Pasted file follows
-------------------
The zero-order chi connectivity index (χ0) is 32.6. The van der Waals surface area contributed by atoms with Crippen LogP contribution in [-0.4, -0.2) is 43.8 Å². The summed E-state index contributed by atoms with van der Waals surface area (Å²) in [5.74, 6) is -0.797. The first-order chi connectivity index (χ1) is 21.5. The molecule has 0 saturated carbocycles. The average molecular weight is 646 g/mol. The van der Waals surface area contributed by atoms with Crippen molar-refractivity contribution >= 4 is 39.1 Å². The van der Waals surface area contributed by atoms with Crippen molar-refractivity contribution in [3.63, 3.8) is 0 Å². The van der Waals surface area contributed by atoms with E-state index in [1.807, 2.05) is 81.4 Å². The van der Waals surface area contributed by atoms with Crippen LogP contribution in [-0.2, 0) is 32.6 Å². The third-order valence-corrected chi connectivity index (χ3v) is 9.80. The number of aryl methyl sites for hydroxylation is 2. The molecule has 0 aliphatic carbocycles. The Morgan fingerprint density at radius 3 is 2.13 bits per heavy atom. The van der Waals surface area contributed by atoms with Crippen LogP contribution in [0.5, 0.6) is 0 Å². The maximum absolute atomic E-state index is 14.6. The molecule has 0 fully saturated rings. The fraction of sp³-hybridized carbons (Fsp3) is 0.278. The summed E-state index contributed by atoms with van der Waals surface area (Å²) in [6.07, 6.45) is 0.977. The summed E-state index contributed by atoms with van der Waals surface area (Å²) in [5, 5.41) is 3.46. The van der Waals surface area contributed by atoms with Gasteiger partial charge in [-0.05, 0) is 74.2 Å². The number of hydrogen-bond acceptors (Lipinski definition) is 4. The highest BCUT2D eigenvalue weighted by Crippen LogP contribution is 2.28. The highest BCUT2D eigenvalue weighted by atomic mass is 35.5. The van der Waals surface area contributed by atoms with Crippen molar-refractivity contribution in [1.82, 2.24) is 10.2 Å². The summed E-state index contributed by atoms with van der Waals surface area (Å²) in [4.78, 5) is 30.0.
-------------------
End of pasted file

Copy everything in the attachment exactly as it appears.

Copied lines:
The zero-order chi connectivity index (χ0) is 32.6. The van der Waals surface area contributed by atoms with Crippen LogP contribution in [-0.4, -0.2) is 43.8 Å². The summed E-state index contributed by atoms with van der Waals surface area (Å²) in [5.74, 6) is -0.797. The first-order chi connectivity index (χ1) is 21.5. The molecule has 0 saturated carbocycles. The average molecular weight is 646 g/mol. The van der Waals surface area contributed by atoms with Crippen molar-refractivity contribution >= 4 is 39.1 Å². The van der Waals surface area contributed by atoms with Crippen molar-refractivity contribution in [3.63, 3.8) is 0 Å². The van der Waals surface area contributed by atoms with E-state index in [1.807, 2.05) is 81.4 Å². The van der Waals surface area contributed by atoms with Crippen LogP contribution in [-0.2, 0) is 32.6 Å². The third-order valence-corrected chi connectivity index (χ3v) is 9.80. The number of aryl methyl sites for hydroxylation is 2. The molecule has 0 aliphatic carbocycles. The Morgan fingerprint density at radius 3 is 2.13 bits per heavy atom. The van der Waals surface area contributed by atoms with Crippen LogP contribution in [0.5, 0.6) is 0 Å². The maximum absolute atomic E-state index is 14.6. The molecule has 0 fully saturated rings. The fraction of sp³-hybridized carbons (Fsp3) is 0.278. The summed E-state index contributed by atoms with van der Waals surface area (Å²) in [6.07, 6.45) is 0.977. The summed E-state index contributed by atoms with van der Waals surface area (Å²) in [5, 5.41) is 3.46. The van der Waals surface area contributed by atoms with Gasteiger partial charge in [-0.05, 0) is 74.2 Å². The number of hydrogen-bond acceptors (Lipinski definition) is 4. The highest BCUT2D eigenvalue weighted by Crippen LogP contribution is 2.28. The highest BCUT2D eigenvalue weighted by atomic mass is 35.5. The van der Waals surface area contributed by atoms with Crippen molar-refractivity contribution in [1.82, 2.24) is 10.2 Å². The summed E-state index contributed by atoms with van der Waals surface area (Å²) in [4.78, 5) is 30.0.